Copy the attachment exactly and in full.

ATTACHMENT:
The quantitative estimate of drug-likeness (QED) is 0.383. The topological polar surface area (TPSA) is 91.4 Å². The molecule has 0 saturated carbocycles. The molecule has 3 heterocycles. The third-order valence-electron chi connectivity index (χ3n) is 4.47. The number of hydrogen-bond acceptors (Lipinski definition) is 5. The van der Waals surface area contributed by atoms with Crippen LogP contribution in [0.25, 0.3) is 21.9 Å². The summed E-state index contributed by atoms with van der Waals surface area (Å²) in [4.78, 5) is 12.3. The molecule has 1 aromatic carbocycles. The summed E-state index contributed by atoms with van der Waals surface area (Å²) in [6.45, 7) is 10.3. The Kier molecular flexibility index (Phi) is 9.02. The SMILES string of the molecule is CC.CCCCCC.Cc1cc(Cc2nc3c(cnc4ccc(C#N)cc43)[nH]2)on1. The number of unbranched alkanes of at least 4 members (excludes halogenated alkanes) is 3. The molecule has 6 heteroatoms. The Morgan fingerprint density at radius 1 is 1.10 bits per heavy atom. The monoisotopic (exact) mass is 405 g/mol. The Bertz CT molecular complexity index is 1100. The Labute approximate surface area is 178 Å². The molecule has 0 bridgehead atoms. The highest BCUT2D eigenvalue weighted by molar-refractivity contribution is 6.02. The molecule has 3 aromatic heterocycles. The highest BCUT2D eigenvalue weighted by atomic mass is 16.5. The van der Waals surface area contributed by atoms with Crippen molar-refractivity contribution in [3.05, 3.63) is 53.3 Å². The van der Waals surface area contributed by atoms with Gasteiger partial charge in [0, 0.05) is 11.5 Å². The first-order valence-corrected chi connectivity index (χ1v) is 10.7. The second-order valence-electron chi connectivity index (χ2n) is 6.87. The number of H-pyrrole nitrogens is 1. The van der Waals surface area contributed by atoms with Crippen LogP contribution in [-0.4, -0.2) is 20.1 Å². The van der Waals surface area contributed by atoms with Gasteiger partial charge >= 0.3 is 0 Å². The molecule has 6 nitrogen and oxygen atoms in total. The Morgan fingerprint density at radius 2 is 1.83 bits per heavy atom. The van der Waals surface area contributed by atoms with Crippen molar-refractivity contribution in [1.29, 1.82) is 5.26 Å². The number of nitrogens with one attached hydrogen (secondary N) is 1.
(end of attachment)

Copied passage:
The quantitative estimate of drug-likeness (QED) is 0.383. The topological polar surface area (TPSA) is 91.4 Å². The molecule has 0 saturated carbocycles. The molecule has 3 heterocycles. The third-order valence-electron chi connectivity index (χ3n) is 4.47. The number of hydrogen-bond acceptors (Lipinski definition) is 5. The van der Waals surface area contributed by atoms with Crippen LogP contribution in [0.25, 0.3) is 21.9 Å². The summed E-state index contributed by atoms with van der Waals surface area (Å²) in [4.78, 5) is 12.3. The molecule has 1 aromatic carbocycles. The summed E-state index contributed by atoms with van der Waals surface area (Å²) in [6.45, 7) is 10.3. The Kier molecular flexibility index (Phi) is 9.02. The SMILES string of the molecule is CC.CCCCCC.Cc1cc(Cc2nc3c(cnc4ccc(C#N)cc43)[nH]2)on1. The number of unbranched alkanes of at least 4 members (excludes halogenated alkanes) is 3. The molecule has 6 heteroatoms. The Morgan fingerprint density at radius 1 is 1.10 bits per heavy atom. The monoisotopic (exact) mass is 405 g/mol. The Bertz CT molecular complexity index is 1100. The Labute approximate surface area is 178 Å². The molecule has 0 bridgehead atoms. The highest BCUT2D eigenvalue weighted by molar-refractivity contribution is 6.02. The molecule has 3 aromatic heterocycles. The highest BCUT2D eigenvalue weighted by atomic mass is 16.5. The van der Waals surface area contributed by atoms with Crippen molar-refractivity contribution in [3.05, 3.63) is 53.3 Å². The van der Waals surface area contributed by atoms with Gasteiger partial charge in [0, 0.05) is 11.5 Å². The first-order valence-corrected chi connectivity index (χ1v) is 10.7. The second-order valence-electron chi connectivity index (χ2n) is 6.87. The number of H-pyrrole nitrogens is 1. The van der Waals surface area contributed by atoms with Crippen LogP contribution in [-0.4, -0.2) is 20.1 Å². The van der Waals surface area contributed by atoms with Gasteiger partial charge >= 0.3 is 0 Å². The molecule has 6 nitrogen and oxygen atoms in total. The Morgan fingerprint density at radius 2 is 1.83 bits per heavy atom. The van der Waals surface area contributed by atoms with Crippen molar-refractivity contribution in [1.29, 1.82) is 5.26 Å². The number of nitrogens with one attached hydrogen (secondary N) is 1.